Brexit court cases cost taxpayers £1.2m in legal fees, new document reveals

Officials say that after staff costs, it was the most significant area of spend in the Brexit Department

Ashley Cowburn
Political Correspondent
Wednesday 19 July 2017 20:34 BST
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Gina Miller launched the legal case, arguing the government could not invoke Article 50 of the Lisbon Treaty - starting the formal process of the UK leaving the EU - without seeking approval from Parliament
Gina Miller launched the legal case, arguing the government could not invoke Article 50 of the Lisbon Treaty - starting the formal process of the UK leaving the EU - without seeking approval from Parliament

Court cases relating to Brexit, including the invocation of Article 50, have cost taxpayers £1.2m in legal fees, the Department for Exiting the European Union has revealed.

In documents published on Wednesday – the penultimate day of Parliament before the summer recess – officials said that after staff costs, the most significant area of spend in Brexit Secretary David Davis’s department was on legal fees – totalling £3.7m.

Of this, £0.7 million was spent on the Article 50 and Article 127 cases, while half a million was spent on the legal fees for the winners of the case, including the claimant Gina Miller.

When the Government lost the case, in January, ministers refused to reveal the cost of lawyers to fight the two failed legal challenges. As a result Parliament had to pass legislation, authorising Theresa May to invoke Article 50 of the Lisbon Treaty and kick-start the two-year negotiations. The Prime Minister had intended to bypass Parliament.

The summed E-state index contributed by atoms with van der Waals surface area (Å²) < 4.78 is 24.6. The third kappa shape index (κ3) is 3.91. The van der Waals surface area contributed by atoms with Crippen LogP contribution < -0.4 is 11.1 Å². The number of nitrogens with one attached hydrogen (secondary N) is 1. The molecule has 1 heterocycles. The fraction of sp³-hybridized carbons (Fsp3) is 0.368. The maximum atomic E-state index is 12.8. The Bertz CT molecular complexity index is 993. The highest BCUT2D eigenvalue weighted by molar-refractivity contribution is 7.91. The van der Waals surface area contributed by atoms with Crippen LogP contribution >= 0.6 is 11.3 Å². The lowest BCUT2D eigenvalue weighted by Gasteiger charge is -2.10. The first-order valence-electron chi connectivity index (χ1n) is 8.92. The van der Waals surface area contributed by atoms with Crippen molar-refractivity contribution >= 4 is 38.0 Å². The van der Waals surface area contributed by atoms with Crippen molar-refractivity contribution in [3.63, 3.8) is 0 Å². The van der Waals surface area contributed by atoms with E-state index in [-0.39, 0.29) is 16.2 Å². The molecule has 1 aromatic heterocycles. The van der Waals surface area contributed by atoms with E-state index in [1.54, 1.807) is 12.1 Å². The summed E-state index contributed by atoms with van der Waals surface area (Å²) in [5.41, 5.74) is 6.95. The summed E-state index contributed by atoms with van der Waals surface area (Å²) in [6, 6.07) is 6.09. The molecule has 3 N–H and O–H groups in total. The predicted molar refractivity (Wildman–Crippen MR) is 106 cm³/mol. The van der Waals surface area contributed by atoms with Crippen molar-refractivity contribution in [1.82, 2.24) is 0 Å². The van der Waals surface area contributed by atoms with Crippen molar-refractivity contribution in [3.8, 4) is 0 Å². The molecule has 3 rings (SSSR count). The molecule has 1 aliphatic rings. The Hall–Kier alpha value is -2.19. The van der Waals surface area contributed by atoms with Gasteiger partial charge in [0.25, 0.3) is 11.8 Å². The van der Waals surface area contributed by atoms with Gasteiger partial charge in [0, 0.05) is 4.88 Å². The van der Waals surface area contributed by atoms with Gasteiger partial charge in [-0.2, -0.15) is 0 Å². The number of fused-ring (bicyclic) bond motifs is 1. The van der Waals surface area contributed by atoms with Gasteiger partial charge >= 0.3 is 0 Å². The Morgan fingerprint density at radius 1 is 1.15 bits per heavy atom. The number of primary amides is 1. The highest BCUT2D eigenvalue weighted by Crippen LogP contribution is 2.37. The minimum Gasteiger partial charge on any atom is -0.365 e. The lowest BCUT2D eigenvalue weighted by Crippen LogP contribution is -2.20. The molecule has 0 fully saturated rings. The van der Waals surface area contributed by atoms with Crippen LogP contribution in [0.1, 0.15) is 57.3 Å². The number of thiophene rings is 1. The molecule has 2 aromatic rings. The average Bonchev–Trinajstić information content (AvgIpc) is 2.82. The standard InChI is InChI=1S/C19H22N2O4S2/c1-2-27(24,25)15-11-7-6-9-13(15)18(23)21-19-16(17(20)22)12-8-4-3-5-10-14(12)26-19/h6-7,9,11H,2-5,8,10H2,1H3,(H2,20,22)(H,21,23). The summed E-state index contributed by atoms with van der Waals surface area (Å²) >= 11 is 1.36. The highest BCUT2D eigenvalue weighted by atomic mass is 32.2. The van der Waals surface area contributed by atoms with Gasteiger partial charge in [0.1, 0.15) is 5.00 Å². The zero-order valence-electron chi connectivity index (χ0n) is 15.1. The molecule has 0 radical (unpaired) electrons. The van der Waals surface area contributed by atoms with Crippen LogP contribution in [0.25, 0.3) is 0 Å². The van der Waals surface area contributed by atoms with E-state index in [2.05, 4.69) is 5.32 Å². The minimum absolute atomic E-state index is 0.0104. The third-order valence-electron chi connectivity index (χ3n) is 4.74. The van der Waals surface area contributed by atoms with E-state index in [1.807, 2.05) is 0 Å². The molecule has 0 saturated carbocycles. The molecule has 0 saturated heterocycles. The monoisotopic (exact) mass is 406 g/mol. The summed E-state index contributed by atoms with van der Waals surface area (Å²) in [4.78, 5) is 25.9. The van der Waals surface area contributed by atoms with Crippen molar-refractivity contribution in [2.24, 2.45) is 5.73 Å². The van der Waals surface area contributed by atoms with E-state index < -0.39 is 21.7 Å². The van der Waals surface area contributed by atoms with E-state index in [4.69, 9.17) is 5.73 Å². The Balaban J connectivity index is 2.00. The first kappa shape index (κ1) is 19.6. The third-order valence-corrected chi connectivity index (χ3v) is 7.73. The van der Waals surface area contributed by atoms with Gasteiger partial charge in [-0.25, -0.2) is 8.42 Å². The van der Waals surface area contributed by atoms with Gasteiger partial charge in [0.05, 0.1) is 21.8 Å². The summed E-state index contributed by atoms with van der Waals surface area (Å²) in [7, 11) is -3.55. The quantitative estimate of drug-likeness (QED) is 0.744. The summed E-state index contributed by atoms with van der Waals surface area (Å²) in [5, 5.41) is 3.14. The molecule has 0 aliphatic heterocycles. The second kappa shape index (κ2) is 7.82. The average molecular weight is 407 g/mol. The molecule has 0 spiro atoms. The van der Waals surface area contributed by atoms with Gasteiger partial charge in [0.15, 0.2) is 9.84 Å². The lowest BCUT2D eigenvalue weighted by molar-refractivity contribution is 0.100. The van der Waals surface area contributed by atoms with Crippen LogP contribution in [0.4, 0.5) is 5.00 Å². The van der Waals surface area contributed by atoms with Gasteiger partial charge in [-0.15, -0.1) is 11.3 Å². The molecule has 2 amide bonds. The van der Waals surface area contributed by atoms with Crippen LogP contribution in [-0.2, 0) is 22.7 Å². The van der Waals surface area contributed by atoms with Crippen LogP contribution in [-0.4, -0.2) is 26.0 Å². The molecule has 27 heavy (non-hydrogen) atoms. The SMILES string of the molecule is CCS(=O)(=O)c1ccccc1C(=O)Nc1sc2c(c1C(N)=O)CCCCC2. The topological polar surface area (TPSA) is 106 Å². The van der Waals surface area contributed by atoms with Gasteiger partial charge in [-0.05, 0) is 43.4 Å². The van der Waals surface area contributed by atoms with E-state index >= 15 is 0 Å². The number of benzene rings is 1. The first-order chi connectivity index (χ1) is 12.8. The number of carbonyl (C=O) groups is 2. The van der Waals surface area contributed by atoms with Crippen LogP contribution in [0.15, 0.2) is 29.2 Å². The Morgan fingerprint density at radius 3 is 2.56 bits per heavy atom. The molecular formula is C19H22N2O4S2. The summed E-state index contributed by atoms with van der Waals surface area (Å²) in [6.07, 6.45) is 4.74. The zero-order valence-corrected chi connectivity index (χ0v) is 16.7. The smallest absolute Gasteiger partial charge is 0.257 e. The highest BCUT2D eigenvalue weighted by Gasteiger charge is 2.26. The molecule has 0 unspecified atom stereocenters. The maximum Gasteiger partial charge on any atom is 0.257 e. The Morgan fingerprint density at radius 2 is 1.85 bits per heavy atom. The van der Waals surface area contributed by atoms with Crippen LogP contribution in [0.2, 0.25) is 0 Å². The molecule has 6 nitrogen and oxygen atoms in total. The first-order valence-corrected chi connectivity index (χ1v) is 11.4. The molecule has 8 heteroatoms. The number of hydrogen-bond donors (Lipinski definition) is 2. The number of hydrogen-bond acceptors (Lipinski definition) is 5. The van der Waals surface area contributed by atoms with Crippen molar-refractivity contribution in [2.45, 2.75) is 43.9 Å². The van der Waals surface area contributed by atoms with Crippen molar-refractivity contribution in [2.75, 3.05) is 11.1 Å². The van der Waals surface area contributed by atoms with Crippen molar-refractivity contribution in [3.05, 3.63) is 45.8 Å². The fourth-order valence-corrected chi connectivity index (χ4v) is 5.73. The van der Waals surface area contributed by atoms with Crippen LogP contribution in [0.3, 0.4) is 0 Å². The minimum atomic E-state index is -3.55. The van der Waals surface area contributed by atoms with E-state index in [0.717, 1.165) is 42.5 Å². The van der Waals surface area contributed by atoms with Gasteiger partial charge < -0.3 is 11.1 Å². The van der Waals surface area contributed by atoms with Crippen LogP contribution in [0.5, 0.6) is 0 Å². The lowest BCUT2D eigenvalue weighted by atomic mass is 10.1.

Refusing to comply with Freedom of Information requests, submitted by The Independent, the department said in February it would publish the costs in “due course”, adding it would happen “reasonably soon”.

But now the Government stands accused of “slipping out” the substantial costs of failed legal battles at “the eleventh hour” as MPs prepare to vacate the Commons for the summer recess.

Shadow Brexit Secretary Keir Starmer called it "a colossal waste of time and money".

He said: "Parliament needed be brought into the Brexit process, not pushed away.To have spent over £1 million of taxpayers’ money trying to avoid Parliamentary scrutiny says all you need to know about this Prime Minister’s priorities and her closed, divisive approach to Brexit.”

Tom Brake, the Liberal Democrat Brexit spokesperson, described the cost as a “kick in the teeth for taxpayers”, adding: “The Conservatives fought every step of the way in the courts to try and avoid proper scrutiny over Brexit, now the public is having to pick up the tab.

He continued: “The government repeatedly refused to make this information public, and now have slipped it out at the eleventh hour.

“None of this would have happened if the government had done the right thing and given Parliament a full role from the start. But this bill is nothing compared to the huge cost the country will pay if the Conservatives plough ahead with their extreme version of Brexit.

A spokesperson for the Brexit department added: "The Article 50 court case raised a vital issue relating to the UK's constitutional arrangements. The Government thought it was right to bring the case to the UK's highest court."

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